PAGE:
We are also looking for donations and sponsorships, to support further web development. If you think you can help, please contact us.

All-you-can-translate at the York Butter Factory

On the 14th of August, we’ll be holding our first all-you-can-translate event at to the York Butter Factory in Melbourne!

We’re gathering emerging translators and language learners for an evening of Chinese-English translation, followed by some food and drinks.

This is an opportunity to

  • practice translation in a stimulating setting
  • meet other China-geeks and language enthusiasts
  • help us bring more Chinese voices to the world.

There will be prizes for the most active and the most collaborative participants, and there will be time to discuss around a glass. So come along, and bring your friends!

Our values

At our last board meeting, we spent some time reflecting about the core values that drive us and inspire what we do. We think it’s now time to share them in this post – and more permanently on this page.

Marco Polo Project values

Curiosity: we respect and encourage the desire to learn and explore new areas of knowledge.

Diversity: we believe in a world where multiple voices can be heard, multiple cultures can thrive, and multiple organisations can co-exist.

Collaboration: we believe in people and organisations working together to achieve their goals, building on each other’s strengths and supporting each other.

Newsletter #10 – July 2013 – the new website is live!

Below is the July edition of the Marco Polo Project newsletter.
To subscribe, please contact us at info@marcopoloproject.org.
You can also follow us on twitter @mpoloproject.

News

The new version of our website is live, with a fresh new design and more intuitive translation interface! Click here for  a quick tour through the changes. Our particular thanks go to Ross, Coliq and George, and to the generous supporters who made this change possible through their donations.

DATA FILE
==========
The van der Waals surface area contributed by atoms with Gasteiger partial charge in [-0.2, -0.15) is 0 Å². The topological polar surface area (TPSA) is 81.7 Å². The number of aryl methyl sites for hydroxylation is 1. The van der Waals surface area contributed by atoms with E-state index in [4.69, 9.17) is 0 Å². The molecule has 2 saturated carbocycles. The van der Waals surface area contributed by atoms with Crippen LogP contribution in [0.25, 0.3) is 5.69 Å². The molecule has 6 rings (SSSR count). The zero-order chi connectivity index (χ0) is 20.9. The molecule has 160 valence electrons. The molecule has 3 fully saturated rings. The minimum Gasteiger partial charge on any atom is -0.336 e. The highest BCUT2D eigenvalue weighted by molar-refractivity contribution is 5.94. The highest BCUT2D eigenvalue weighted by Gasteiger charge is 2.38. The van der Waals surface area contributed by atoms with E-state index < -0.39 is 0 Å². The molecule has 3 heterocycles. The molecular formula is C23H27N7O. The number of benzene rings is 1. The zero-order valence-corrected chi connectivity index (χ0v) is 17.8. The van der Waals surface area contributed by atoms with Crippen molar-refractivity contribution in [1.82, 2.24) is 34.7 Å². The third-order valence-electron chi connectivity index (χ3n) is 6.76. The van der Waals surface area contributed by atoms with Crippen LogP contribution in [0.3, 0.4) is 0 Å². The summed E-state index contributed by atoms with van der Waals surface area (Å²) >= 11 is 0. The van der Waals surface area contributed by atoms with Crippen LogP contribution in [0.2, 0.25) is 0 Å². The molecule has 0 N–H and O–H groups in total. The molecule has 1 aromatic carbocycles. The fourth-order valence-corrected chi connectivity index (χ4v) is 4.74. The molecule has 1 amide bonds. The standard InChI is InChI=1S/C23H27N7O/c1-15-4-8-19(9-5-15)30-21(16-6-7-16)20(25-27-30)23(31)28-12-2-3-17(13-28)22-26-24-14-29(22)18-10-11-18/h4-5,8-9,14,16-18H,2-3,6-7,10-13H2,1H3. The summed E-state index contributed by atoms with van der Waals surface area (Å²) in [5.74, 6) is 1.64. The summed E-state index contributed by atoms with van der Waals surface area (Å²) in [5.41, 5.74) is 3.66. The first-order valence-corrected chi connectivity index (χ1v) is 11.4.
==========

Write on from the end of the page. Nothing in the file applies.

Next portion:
Everything should work properly by now, but if you notice anything odd, send us a line at: info@marcopoloproject.org

Partnerships

We’re very proud to be presenting the Marco Polo Project at the 2013 LCNAU conference in Canberra. This conference will bring together language and culture experts from around Australia. For us, it will represent a rare opportunity to discuss our model with Australian academics and language learning experts.

We also wish to thank Urban Garden for welcoming our new team of interns in their community space on Swanston Street.

Highlights

Our founder Julien Leyre will publish a piece about Sichuan Christian philosopher Li Yehang in a special issue of the French literary magazine NUNC.

While NUNC do their final edits on this issue, why don’t you contribute to the translation of Li Yehang’s piece on modern and traditional art, or to his description of a trip to Qinghai? And if you would rather get a foretaste of his writing, check out the completed translations of his moral apologues ‘My tour of Hell (a fable)’ and ‘shipwreck (a short short story)‘.

Help Us Grow

The Marco Polo Project is a living online community. Without you, we do not exist. Now we need your help to grow. So that a larger audience can learn about us, please talk about the Marco Polo Project around you, send a link to your friends, or share our translations on Facebook, Twitter, Renren or Weibo.
We are also looking for donations and sponsorships, to support further web development. If you think you can help, please contact us at Info@marcopoloproject.org.

The Marco Polo Project http://marcopoloproject.org